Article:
The FDA plans to begin a public dialogue about lowering nicotine levels in combustible cigarettes to non-addictive levels through achievable product standards. The agency intends to issue an Advance Notice of Proposed Rulemaking (ANPRM) to seek input on the potential public health benefits and any possible adverse effects of lowering nicotine in cigarettes. Because almost 90 percent of adult smokers started smoking before the age of 18 and nearly 2,500 youth smoke their first cigarette every day in the U.S., lowering nicotine levels could decrease the likelihood that future generations become addicted to cigarettes and allow more currently addicted smokers to quit.
In other words, the FDA is thinking about a regulation, not enacting one.  The rule-making procedure is not just a matter of someone in the FDA deciding it is so.  Federal Regulations have to be signed off by one guy.  One guy who has already halted enactment of any new Federal Regulations and also  has said that 70% of existing regulations should be repealed.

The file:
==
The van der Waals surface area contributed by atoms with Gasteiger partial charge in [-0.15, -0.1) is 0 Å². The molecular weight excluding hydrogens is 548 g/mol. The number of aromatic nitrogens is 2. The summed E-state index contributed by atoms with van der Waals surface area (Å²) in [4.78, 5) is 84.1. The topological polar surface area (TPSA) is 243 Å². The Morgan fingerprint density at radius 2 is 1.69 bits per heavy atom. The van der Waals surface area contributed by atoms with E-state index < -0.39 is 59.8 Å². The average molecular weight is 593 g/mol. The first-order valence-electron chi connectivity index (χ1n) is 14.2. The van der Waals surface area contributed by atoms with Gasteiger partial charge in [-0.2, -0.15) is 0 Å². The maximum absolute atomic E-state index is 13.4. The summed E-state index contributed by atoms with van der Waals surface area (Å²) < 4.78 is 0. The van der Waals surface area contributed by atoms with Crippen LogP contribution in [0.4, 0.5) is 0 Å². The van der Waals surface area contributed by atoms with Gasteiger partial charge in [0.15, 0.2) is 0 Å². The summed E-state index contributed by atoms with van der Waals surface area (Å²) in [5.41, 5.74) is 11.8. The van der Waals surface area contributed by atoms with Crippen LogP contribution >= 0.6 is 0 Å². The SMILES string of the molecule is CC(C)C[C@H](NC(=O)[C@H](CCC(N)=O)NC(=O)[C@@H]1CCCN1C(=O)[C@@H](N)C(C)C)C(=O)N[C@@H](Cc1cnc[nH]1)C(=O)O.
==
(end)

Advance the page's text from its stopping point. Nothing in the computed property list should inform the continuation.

So what does this say to me?   First, that these regulations won't be enacted.  Second, even if they were, they would not significantly affect the tobacco industry for many years.  Third, Altria, even if it lost all its cigarette business, is already diversified into other businesses and would survive.

The market reacts emotionally.   When Sears announced they would list a few washers and dryers that were "Alexa" compliant on Amazon, the market went into full chicken-little mode, and Lowes stock dropped by 5%.   I bought it, and made a 5% gain in a matter of days as people realized that indeed, the sky was not falling and that Jeff Bezos was not omnipotent.

Following the stock market on a day-to-day basis and making trades based on fear is never a good idea.   On the other hand, if you have cash to invest, and you see other people running away in fear, it might not be a bad time to buy something you wanted to invest in anyway.